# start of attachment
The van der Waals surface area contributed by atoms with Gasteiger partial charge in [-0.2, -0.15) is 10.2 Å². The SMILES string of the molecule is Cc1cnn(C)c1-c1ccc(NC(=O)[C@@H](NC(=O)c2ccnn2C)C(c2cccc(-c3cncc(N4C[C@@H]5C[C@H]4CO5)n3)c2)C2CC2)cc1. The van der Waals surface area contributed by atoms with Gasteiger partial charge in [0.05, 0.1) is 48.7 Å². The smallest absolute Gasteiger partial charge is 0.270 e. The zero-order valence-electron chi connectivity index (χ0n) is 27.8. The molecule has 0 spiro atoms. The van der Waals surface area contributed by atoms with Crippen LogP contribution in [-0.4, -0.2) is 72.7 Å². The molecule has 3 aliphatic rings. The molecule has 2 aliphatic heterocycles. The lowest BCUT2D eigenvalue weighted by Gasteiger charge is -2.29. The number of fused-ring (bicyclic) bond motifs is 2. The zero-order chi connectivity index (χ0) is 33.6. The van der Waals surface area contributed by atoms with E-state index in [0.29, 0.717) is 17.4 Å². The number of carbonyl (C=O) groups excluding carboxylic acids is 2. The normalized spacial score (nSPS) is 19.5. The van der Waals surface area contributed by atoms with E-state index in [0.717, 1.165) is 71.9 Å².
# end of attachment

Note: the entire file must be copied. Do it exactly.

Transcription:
The van der Waals surface area contributed by atoms with Gasteiger partial charge in [-0.2, -0.15) is 10.2 Å². The SMILES string of the molecule is Cc1cnn(C)c1-c1ccc(NC(=O)[C@@H](NC(=O)c2ccnn2C)C(c2cccc(-c3cncc(N4C[C@@H]5C[C@H]4CO5)n3)c2)C2CC2)cc1. The van der Waals surface area contributed by atoms with Gasteiger partial charge in [0.05, 0.1) is 48.7 Å². The smallest absolute Gasteiger partial charge is 0.270 e. The zero-order valence-electron chi connectivity index (χ0n) is 27.8. The molecule has 0 spiro atoms. The van der Waals surface area contributed by atoms with Crippen LogP contribution in [-0.4, -0.2) is 72.7 Å². The molecule has 3 aliphatic rings. The molecule has 2 aliphatic heterocycles. The lowest BCUT2D eigenvalue weighted by Gasteiger charge is -2.29. The number of fused-ring (bicyclic) bond motifs is 2. The zero-order chi connectivity index (χ0) is 33.6. The van der Waals surface area contributed by atoms with E-state index in [0.29, 0.717) is 17.4 Å². The number of carbonyl (C=O) groups excluding carboxylic acids is 2. The normalized spacial score (nSPS) is 19.5. The van der Waals surface area contributed by atoms with E-state index in [0.717, 1.165) is 71.9 Å².